An average of 15 sexual offences against children were recorded every day in Scotland last year, new figures have revealed.
There were 5,311 recorded offences in 2019/20, including rape, online grooming and sexual assault, – up 30% in the five years since 2014/15.
In last year’s figures, where sex was recorded, girls were five times as likely to be victims, and in the offences where age category was given, 45% of the crimes recorded were against children under 13.
Across the UK, there were 73,518 recorded offences in 2019/20. The data was provided by a total of 44 out of 45 police forces after a Freedom of Information request by the NSPCC.
The charity is now calling on the Scottish Government to follow other nations in the UK and set about producing a comprehensive Tackling Child Sexual Abuse Strategy.
Charity bosses want to see the needs of children put at the centre of how authorities respond to child sexual abuse, with a focus on prevention and victims having access to specialist support to help them recover.
Matt Forde, NSPCC Scotland’s head of service, said: “Every day, children in Scotland are being sexually abused and having to live with the devastating impacts of this abuse on their lives.
“Urgent action is needed to prevent abuse and to ensure children are supported to recover when it is disclosed.
“In Scotland, we have seen numerous plans and initiatives launched to deal with various aspects of such abuse, including child sexual exploitation and harmful sexual behaviour.
“However, we believe it is crucial to have a joined-up approach when tackling this crime and want to see a strategy which puts the experiences and needs of children at the heart of it and is effective in preventing abuse and helping young people recover.”
The call comes as an NSPCC report found contacts from young people to Childline about sexual abuse in the family tripled across the UK during lockdown.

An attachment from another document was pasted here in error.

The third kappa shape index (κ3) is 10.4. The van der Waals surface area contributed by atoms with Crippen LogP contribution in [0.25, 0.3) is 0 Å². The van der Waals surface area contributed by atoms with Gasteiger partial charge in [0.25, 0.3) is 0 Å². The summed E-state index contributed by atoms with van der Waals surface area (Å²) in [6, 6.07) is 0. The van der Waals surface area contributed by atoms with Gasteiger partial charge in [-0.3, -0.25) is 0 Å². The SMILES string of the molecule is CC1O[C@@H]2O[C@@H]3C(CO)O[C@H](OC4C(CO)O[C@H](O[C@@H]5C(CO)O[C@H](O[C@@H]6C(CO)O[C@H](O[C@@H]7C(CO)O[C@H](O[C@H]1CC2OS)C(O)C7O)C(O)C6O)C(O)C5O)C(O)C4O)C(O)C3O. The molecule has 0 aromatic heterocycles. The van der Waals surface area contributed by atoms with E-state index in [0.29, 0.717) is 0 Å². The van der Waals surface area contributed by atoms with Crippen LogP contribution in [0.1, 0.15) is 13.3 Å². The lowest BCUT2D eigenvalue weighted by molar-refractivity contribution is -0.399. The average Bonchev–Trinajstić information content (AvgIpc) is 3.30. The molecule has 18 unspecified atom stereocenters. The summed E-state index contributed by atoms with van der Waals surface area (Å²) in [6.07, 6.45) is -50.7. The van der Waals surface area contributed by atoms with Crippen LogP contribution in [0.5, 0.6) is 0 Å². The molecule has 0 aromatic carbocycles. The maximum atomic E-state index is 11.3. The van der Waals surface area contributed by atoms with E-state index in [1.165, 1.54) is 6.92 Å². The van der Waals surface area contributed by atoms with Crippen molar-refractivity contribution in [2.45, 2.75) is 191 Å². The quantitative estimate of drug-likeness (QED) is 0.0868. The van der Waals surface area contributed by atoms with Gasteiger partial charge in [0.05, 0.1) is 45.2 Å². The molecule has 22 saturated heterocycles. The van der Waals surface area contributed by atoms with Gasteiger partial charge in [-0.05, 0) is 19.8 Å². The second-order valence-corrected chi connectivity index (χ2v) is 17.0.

The report shows there were an average of 23 contacts to the helpline each week about child sexual abuse in the home, up threefold since March 23 when lockdown was announced.
Some children told Childline that sexual abuse had become more frequent during lockdown, as they were spending more time with their abuser.
A spokesman for the Scottish Government said a review of guidance had been delayed due to the coronavirus crisis.
He said: “The safety and wellbeing of Scotland’s children and young people is a key priority we are working to ensure that all children and families who need support are able to access it.
“Child sexual abuse is complex with a devastating impact and requires a coordinated, multi-agency response. Intervention and protection are vital in the support of survivors and victims and we are revising Scotland’s National Child Protection Guidance, though we recognise how disappointing the delay caused by our response to the COVID-19 pandemic has been.
“No child should have to endure abuse and anyone who suspects a child may be at risk of harm should contact police.”
Police Scotland urged victims of child sexual abuse to come forward, no matter how long had passes since the incident.
Detective Chief Superintendent Samantha McCluskey, head of Public Protection at Police Scotland, said: “Anyone who reports the abuse of a child can be assured that we will listen and we will investigate all reports, no matter whether the offences happened in private, public or virtual spaces. The passage of time is no barrier to reporting.”